I’m scrolling through my Twitter newsfeed in bed one morning- I go past a series of Donald Trump memes, an occasional SoundCloud link, and the customary Wiz Khalifa wake & bake selfie. I stop at a tweet from a girl I graduated with.
It reads: “It literally blows my mind.”
Literally. It literally blew her mind.
Did this girl lose her mind in a bloody explosion of membrane and flesh? I’m picturing a vivid scene with flecks of brain splattered all over the wall.
Or maybe she has a penis growing out of her cerebral cortex. Is her brain getting head or is her head lacking a brain?
And then I just feel confused, a little nauseous and highly critical of her linguistic faux pas.
It amazes me how often people use the word “literally” to describe something that is exactly the opposite in nature. More often than not, people use “literally” in place of something completely figurative in nature, something virtual, something that doesn’t even exist.
Perhaps people purposely misuse this word to create some sort of ironic juxtaposition. Although I doubt the general population uses parallelism in their commonplace conversations.
Maybe a wave of new-age Existentialism has taken root and people believe they can travel to virtual realities. Although a stint like that would probably require thousands of acid tabs. Very unlikely.
Itcan only be a matter of time before “literally” permanently transforms into word with a whole new meaning. “Literally” already carries connotations of absurdity and incongruity. How long before the denotation catches up- before Webster creates a shiny new entry for this word?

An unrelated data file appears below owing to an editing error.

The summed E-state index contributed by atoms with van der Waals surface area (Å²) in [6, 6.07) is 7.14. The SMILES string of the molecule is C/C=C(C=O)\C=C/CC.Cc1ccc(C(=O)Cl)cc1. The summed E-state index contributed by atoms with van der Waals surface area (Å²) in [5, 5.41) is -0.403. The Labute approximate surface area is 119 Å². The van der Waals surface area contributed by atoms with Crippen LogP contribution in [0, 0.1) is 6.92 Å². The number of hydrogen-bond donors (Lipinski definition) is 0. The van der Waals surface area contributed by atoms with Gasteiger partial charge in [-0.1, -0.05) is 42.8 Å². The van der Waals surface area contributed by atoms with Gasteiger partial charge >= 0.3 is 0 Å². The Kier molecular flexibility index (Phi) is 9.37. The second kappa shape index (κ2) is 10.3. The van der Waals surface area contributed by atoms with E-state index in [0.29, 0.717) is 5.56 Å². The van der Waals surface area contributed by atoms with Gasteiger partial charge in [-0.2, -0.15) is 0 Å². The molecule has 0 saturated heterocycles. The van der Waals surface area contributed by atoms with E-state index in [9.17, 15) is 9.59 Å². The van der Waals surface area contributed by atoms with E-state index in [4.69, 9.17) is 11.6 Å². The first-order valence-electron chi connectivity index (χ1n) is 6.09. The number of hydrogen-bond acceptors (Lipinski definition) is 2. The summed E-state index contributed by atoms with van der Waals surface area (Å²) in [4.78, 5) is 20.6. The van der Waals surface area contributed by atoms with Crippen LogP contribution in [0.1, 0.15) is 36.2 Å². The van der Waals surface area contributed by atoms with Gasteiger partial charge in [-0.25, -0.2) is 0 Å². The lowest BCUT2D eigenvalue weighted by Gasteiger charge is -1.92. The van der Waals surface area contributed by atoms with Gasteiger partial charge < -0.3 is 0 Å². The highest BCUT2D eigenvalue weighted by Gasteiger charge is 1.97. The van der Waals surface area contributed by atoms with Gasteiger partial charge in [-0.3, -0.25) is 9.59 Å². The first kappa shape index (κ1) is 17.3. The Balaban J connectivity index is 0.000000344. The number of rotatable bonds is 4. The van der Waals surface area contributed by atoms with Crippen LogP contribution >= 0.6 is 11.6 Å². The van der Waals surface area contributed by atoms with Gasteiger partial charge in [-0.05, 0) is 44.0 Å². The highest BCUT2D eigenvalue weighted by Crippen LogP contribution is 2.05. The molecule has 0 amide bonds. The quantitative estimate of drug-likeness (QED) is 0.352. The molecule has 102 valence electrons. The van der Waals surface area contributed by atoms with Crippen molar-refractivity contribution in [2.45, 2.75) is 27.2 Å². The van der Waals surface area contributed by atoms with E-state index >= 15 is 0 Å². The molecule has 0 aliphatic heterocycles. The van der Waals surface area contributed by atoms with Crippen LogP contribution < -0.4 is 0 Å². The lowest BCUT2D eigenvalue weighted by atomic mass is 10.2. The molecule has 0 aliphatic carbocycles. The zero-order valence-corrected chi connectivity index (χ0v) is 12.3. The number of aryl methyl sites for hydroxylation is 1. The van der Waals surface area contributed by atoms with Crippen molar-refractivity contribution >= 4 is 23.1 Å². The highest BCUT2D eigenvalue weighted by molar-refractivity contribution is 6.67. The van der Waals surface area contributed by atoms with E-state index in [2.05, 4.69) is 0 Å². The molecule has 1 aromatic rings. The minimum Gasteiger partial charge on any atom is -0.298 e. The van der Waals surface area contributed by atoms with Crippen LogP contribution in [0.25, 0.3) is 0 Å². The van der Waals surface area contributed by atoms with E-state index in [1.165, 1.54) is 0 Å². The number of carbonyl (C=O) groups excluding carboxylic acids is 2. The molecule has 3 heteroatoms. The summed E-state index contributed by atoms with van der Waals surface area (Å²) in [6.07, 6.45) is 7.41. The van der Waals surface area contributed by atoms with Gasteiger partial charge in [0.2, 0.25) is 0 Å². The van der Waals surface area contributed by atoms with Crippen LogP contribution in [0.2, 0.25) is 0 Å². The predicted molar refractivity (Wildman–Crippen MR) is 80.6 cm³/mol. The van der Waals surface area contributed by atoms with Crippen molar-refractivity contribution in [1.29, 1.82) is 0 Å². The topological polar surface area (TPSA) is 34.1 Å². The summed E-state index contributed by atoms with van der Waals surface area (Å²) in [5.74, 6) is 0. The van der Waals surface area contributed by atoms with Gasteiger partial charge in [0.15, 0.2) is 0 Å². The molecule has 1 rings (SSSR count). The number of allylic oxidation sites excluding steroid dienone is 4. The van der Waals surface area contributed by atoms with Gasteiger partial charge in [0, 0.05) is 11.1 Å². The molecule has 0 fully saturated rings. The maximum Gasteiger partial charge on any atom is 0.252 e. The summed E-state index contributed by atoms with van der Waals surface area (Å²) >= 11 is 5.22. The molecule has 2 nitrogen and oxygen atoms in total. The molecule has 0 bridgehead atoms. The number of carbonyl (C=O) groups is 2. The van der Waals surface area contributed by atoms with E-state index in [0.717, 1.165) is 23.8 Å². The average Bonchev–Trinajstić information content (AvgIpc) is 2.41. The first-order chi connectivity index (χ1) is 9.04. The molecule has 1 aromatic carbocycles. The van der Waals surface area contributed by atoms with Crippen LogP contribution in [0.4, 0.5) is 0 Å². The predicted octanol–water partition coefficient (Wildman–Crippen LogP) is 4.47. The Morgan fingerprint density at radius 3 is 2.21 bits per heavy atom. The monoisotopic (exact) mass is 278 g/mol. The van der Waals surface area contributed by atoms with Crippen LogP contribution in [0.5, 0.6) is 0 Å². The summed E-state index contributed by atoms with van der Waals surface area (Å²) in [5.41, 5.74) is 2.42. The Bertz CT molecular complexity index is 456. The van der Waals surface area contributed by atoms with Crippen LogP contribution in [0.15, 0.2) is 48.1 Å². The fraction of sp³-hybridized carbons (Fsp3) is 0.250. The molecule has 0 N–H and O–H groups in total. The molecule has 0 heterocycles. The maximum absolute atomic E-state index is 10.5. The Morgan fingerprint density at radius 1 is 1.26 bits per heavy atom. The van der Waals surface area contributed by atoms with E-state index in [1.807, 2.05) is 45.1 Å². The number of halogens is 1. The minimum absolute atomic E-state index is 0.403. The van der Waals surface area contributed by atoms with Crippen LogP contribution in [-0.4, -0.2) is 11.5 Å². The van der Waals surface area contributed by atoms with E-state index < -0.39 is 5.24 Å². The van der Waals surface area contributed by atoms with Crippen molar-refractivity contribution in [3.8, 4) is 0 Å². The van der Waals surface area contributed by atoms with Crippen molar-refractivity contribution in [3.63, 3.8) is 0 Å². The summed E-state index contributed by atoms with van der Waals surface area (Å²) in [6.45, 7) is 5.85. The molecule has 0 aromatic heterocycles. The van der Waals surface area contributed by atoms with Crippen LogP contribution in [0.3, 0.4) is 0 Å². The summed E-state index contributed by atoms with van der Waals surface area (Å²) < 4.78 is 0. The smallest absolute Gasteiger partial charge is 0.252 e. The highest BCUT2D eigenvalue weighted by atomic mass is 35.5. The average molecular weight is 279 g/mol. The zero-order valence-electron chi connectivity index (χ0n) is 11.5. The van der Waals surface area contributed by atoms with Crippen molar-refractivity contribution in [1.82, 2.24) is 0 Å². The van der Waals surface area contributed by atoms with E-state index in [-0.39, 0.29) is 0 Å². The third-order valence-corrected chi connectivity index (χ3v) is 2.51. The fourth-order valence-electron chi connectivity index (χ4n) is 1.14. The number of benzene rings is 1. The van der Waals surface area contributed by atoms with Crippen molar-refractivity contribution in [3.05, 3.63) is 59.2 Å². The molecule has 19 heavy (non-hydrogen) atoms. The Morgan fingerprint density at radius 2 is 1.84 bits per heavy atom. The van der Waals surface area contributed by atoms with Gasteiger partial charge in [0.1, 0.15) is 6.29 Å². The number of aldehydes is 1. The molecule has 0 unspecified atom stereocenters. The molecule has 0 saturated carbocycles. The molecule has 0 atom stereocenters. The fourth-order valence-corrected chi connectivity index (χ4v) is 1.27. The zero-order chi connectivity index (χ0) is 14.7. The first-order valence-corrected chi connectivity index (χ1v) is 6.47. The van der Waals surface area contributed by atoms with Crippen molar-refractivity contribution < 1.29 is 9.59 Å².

Definition: virtual, symbolic. Figure of speech: metaphoric, hyperbolic. I literally died last night.
I hear white is the new black, trump is the new Hitler, and kale is the new meat, so I guess it shouldn’t surprise me that “literally” is the new “figuratively.”
Chris Traeger is the perpetually happy but completely neurotic character played by Rob Lowe in the hit T.V. sitcom, Parks and Rec. In just about every episode of this sitcom, Chris exuberantly claims, “That is literally the best thing that has ever happened to me,” putting a noticeable emphasis on “literally.” I’m sure the writers of the show had a tongue in cheek moment when they wrote that line.
As a bit of a pragmatic idealist, I feel a sort of obligation to uphold the upmost linguistic standards- an obligation to troll the Internet and victimize poor girls in my college English blog.
Regardless of my intentions, I just find this language faux pas to be ridiculously ironic. I especially love to pick on my twin sister Taylor for her disastrous use of “literally.” I don’t blame her though. She is a Biology major, after all.